When leaders look for a diversity of ideas, they avoid groupthink and get better results.
The only way for any diversity and inclusion program to survive and be effective is through leadership commitment. My credit union, Tennessee Valley Federal Credit Union, Chattanooga, has 13 members on the senior leadership team, including president/CEO Todd Fortner, CCE, a CUES member.
We have our asset/liability management meeting, which is now virtual, every Tuesday to discuss ideas, provide updates, and find solutions to existing or potential problems. During the weekly discussions, Fortner will present a question or a problem and ask each of us for our input. He wants honest, creative feedback and open dialogue to weigh the pros and cons of every decision.
Effective leaders know that you need to surround yourself with people who will be truthful, authentic and willing to challenge your ideas to find better-fitted solutions. If those around you are in constant agreement with you, it is time to surround yourself with new people. Innovation is stifled by groupthink.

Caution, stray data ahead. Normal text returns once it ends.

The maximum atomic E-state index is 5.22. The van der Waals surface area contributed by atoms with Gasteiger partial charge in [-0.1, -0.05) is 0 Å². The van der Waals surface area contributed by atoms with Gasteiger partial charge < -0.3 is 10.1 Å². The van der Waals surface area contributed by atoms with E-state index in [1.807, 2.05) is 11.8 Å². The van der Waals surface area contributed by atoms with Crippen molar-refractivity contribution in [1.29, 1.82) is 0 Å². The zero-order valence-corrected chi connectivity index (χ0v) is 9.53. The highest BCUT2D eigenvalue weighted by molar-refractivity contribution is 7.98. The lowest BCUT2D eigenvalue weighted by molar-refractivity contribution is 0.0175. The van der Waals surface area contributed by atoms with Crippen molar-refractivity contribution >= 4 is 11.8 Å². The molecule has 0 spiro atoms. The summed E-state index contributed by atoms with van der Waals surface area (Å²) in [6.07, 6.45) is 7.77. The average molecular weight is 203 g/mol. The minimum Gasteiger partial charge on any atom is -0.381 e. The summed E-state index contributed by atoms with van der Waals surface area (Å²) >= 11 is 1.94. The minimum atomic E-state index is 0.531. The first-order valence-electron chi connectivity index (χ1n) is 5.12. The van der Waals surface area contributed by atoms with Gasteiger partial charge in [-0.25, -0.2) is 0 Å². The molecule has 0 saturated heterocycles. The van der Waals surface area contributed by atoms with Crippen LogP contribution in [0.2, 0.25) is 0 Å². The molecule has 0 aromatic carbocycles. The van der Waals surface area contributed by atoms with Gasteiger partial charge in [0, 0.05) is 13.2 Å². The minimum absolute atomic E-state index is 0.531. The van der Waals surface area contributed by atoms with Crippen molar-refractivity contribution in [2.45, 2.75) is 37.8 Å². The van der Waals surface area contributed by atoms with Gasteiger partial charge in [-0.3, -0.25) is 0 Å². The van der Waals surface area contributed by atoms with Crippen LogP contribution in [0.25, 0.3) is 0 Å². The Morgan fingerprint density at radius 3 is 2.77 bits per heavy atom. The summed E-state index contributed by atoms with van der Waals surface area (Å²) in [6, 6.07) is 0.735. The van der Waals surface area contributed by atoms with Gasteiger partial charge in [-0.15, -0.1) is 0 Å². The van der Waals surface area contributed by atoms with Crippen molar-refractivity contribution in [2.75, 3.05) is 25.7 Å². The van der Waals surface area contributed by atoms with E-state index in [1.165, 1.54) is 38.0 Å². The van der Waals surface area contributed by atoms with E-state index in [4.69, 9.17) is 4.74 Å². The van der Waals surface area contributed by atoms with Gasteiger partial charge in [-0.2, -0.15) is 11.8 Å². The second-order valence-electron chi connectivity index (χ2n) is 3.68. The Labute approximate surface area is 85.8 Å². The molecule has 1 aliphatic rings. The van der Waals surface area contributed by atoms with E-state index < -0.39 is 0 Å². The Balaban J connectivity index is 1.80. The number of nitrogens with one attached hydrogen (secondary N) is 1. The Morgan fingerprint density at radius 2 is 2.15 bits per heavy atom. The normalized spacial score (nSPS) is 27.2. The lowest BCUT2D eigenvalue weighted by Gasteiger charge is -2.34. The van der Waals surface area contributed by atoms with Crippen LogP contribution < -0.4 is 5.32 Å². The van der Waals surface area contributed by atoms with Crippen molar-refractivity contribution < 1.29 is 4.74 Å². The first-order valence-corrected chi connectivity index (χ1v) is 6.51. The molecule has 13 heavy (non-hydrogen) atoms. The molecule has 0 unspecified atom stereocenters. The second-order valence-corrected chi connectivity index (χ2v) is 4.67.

After the rollout of a new product or service, if a decision we made falls short of expectations, we come back to the table to discuss what went wrong, how we could improve and if we should scrap the idea. Through collaboration and collective voice, our organization is able to garner the best results.
Currently, we are an organization with net assets of $1.8 billion. That success did not come from one individual making all of the decisions. Listening and learning from our members, employees, board members and the community at-large, our leadership team has made wise decisions creating a positive impact on our growth and sustainability as an organization.
Diversity comes in many dimensions. Credit unions committed to bringing about real and effective change need to invest in a position fully dedicated to championing diversity, equity and inclusion efforts. Part-time effort for full-time work simply will not do. The strategies and initiatives implemented at each organization may be different, but the outcomes will produce unimaginable benefits.
CUES member Dionne R. Jenkins is VP/diversity & inclusion at $1.8 billion Tennessee Valley Federal Credit Union, Chattanooga. She works collaboratively with senior leadership to increase staff diversity and advance the CU’s mission and vision through recruitment, retention and community engagement. Jenkins earned her B.S. in business administration and her MBA from Bryan College. Her motto is, “I want to inspire people. I want someone to look at me and say, ‘Because of you, I didn’t give up!’” She and her husband, Don, have a daughter and two sons.